To investigate whether obesity induces hypothalamic ER stress in mice, we fed male C57BL/6J mice with a HFD (60% kcal from fat) and LFD (10% kcal from fat) for 12 weeks. The body weight gained by HFD-fed mice was significantly higher than that gained by LFD-fed mice (Figure 3(a)). We isolated mRNA from the hypothalamus of the LFD- and HFD-fed mice and performed quantitative PCR analysis to analyze for ER stress responsive markers such as Grp78, Chop, spliced X-box binding protein 1 (Xbp-1s), activating transcription factor 4 (Atf4), and ER DnaJ homolog 4 (Erdj4). The expression levels of all the ER stress responsive markers that we studied dramatically increased in HFD-induced mice (Figure 3(b)). Taken together, these results indicate that HFDs induce hypothalamic ER stress, which may then activate the unfolded protein response (UPR) signaling pathway in hypothalamic cells.
We centrally administered 50μg/mL DNJ (1μL) or vehicle as a control into the third ventricle of HFD-fed obese mice and LFD-fed control mice. The expression levels of ER stress responsive markers (phospho-eIF2α and CHOP) and ER chaperones/foldases (binding immunoglobulin protein, GRP78; protein disulfide isomerase, PDI; and endoplasmic reticulum oxidoreductin 1L, Ero1L) dramatically declined in the hypothalamus of HFD-induced obese mice treated with DNJ (Figure 4(a)). Furthermore, the mRNA expression levels of ER stress responsive genes (Grp78, chop, Xbp-1s, Atf4, and Erdj4) were significantly lower in HFD-fed obese mice treated with DNJ than in control mice treated with the vehicle (Figure 4(b)). These results indicate that DNJ can reduce ER stress increased in the hypothalamus of obese mice fed with a HFD. However, the tendency of DNJ to affect hypothalamic ER stress did not differ in LFD-fed mice (Figure S2).
We investigated whether reduction of hypothalamic ER stress by centrally administered DNJ decreases energy intake and body weight by causing anorexigenic effects. To do this, we administered a single dose of 50μg/mL DNJ (1μL) into the third ventricle of HFD-fed obese mice (Figure 1). The results showed that central administration of DNJ consistently reduced food intake and body weight over the 24h period after microinjection compared to that of the control group (Figures 5(a) and 5(b)). We next evaluated whether or not the anorexigenic effects of DNJ are associated with changes in ARC-derived neuropeptides. As shown in Figure 5(c), central administration of DNJ in HFD-fed mice did not cause significant changes in the mRNA expression levels of AgRP and NPY, but it did significantly increase expression of POMC. In contrast, DNJ had no effects on appetite-related neuropeptides in LFD-fed mice (Figure S3).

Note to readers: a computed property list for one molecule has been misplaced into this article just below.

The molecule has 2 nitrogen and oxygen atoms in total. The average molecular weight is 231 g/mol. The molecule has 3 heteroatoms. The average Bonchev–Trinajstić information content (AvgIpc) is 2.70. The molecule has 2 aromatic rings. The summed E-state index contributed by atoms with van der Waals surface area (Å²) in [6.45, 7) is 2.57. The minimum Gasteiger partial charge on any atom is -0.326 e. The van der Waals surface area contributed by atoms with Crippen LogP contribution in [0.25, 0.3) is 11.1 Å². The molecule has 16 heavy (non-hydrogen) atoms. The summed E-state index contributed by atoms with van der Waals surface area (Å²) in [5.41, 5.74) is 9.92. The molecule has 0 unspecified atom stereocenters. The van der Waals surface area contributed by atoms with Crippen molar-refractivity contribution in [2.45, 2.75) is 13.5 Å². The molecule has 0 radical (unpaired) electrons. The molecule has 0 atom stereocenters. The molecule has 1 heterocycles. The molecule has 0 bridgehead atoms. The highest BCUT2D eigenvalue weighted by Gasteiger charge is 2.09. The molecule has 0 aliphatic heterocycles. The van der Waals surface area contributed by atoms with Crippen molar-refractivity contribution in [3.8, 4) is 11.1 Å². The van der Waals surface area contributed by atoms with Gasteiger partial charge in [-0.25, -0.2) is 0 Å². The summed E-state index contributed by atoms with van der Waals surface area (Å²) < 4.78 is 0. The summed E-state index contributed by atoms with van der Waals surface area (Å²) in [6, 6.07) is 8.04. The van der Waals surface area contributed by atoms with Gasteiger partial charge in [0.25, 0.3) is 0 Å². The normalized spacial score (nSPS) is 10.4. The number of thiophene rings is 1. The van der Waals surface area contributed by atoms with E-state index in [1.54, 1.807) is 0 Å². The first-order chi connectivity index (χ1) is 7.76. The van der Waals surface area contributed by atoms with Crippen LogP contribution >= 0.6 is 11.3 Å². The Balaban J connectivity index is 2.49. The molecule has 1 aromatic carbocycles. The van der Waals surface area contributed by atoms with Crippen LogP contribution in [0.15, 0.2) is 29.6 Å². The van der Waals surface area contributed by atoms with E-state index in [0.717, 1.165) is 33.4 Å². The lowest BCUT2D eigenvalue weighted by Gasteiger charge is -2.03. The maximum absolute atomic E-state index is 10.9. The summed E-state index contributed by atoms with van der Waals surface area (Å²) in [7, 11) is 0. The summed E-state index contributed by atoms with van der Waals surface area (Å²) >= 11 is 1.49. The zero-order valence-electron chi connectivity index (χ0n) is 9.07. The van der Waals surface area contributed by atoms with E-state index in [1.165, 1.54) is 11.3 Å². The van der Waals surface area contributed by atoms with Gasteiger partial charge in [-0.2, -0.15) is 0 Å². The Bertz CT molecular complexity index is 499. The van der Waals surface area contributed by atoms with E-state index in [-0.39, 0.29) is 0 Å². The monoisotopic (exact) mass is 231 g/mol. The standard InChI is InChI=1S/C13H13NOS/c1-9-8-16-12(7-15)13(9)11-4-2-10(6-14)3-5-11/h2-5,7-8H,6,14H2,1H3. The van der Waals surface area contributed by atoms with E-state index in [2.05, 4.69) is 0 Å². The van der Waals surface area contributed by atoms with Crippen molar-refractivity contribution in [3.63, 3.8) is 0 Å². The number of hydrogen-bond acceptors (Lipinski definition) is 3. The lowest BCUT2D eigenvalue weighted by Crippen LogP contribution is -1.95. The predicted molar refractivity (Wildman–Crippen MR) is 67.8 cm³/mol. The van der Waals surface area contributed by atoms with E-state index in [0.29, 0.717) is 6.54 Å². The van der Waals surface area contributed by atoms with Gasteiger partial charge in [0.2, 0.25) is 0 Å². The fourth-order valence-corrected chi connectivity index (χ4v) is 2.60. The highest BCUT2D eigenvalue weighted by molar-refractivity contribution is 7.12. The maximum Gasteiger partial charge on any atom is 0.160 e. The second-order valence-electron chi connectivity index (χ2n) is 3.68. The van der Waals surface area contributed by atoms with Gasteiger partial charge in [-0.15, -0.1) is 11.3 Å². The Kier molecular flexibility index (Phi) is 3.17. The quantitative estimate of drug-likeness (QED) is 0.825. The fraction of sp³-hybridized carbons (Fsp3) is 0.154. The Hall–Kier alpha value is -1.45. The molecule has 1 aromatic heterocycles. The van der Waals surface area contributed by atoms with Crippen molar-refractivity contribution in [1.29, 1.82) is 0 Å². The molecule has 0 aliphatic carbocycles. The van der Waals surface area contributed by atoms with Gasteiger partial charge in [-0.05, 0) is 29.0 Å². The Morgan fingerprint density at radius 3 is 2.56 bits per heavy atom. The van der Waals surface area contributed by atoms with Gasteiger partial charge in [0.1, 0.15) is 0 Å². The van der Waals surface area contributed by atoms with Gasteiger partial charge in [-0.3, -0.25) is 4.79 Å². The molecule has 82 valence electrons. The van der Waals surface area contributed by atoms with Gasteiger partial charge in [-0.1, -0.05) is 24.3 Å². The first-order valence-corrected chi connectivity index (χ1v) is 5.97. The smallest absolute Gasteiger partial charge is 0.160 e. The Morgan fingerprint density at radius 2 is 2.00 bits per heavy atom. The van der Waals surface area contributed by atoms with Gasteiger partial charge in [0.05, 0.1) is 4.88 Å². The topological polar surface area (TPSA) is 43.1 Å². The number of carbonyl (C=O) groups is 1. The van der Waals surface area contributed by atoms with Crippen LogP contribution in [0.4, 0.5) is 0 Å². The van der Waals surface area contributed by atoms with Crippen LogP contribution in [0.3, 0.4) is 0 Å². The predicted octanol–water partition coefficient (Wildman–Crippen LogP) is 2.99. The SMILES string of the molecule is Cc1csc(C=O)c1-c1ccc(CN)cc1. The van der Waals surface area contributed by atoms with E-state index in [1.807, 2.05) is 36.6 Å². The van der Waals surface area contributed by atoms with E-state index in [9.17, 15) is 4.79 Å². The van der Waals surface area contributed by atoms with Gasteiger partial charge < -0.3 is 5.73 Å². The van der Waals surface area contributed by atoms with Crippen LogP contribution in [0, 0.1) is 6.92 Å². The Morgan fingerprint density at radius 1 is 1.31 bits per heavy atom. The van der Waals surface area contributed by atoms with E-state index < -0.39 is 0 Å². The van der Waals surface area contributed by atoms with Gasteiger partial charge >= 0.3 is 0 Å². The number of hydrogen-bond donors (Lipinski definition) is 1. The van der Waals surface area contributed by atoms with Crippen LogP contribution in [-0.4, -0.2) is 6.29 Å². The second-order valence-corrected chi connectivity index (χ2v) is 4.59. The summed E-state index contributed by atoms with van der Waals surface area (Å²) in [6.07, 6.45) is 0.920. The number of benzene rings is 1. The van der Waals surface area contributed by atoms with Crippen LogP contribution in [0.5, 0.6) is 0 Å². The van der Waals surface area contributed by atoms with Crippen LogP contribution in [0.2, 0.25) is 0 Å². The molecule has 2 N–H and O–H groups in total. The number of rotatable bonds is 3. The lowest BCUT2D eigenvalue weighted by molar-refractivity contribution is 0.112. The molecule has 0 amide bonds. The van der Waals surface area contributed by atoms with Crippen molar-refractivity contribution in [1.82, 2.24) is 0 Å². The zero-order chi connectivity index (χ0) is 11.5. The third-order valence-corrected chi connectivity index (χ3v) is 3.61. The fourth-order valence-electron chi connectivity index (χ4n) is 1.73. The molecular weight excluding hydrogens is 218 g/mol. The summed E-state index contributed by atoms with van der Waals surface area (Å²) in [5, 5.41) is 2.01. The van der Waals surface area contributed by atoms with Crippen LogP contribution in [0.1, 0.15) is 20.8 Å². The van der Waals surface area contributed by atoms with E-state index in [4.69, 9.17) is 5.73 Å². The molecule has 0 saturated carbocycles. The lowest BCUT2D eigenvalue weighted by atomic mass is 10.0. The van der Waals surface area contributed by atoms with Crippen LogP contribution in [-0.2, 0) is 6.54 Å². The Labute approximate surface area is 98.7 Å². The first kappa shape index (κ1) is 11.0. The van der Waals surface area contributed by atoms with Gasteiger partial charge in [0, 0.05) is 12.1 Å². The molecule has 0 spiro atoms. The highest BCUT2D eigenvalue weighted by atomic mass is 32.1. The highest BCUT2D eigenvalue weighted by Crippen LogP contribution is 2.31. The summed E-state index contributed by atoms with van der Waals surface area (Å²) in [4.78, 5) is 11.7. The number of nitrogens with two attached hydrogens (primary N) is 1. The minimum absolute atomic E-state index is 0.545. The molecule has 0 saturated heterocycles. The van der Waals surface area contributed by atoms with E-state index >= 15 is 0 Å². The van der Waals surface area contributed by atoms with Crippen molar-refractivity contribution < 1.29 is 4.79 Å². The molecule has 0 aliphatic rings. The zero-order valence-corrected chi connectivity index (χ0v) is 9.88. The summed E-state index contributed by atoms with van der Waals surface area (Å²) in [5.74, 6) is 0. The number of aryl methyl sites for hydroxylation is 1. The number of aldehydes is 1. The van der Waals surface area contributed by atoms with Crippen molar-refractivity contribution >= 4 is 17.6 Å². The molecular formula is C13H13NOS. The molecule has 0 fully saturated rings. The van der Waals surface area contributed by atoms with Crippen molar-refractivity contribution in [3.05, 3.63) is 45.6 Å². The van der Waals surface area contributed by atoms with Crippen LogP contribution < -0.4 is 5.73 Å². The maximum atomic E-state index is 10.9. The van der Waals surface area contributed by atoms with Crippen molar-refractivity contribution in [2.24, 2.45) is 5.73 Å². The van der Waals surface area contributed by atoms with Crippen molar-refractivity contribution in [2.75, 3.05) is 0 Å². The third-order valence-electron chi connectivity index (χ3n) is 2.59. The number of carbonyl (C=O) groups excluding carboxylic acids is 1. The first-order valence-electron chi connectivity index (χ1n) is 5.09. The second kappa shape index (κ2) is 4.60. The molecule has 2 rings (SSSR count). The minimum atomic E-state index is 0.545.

To determine if central administration of DNJ regulates anorexigenic effects via leptin signaling in the hypothalamus, a single dose of 5μg/mL DNJ (1μL) was administered into the third ventricle HFD-fed obese mice (Figure 6). The results indicated that central administration of DNJ significantly increased leptin-related signaling through expression of phospho-JAK2 and phospho-STAT3 in the hypothalamus of HFD-fed obese mice. In addition, central administration of DNJ reduced the hypothalamic levels of AMPK, a cellular fuel gauge, which suggests that DNJ reduces appetite through leptin signaling cascades that are triggered by reduction of ER stress in the hypothalamus of HFD-fed obese mice. However, LFD-fed mice showed no changes (Figure S4).
Hypothalamic ER stress causes hypothalamic neuronal apoptosis and an imbalance in energy intake and expenditure that result in metabolic disorders such as obesity and diabetes. Indeed, pharmacological or genetic induction of ER stress in the hypothalamus has been shown to lead to leptin and insulin resistance, resulting in increased energy intake, hypertension, and insulin tolerance. Hypothalamic ER stress becomes elevated with obesity and diabetes. Inhibition of hypothalamic ER stress significantly attenuates these metabolic conditions [45, 46]. Therefore, treatments for attenuating hypothalamic ER stress may improve hypothalamic regulation of energy balance to control metabolic diseases.
In our study, HFDs significantly increased ER stress and the body weights of mice, and TM significantly induced ER stress and decreased the expression of leptin-induced signaling related genes (Figures (Figures22 and and3).3). These results suggest that obesity may induce ER stress and leptin-related signaling in mice. Hypothalamic ER stress has been reported to play a causal role in the development of leptin resistance and obesity [10, 11, 47–49]. Activation of leptin signaling stimulates the JAK2/STAT3 pathway, which plays important roles in regulating leptin for feeding and energy expenditure [14, 19].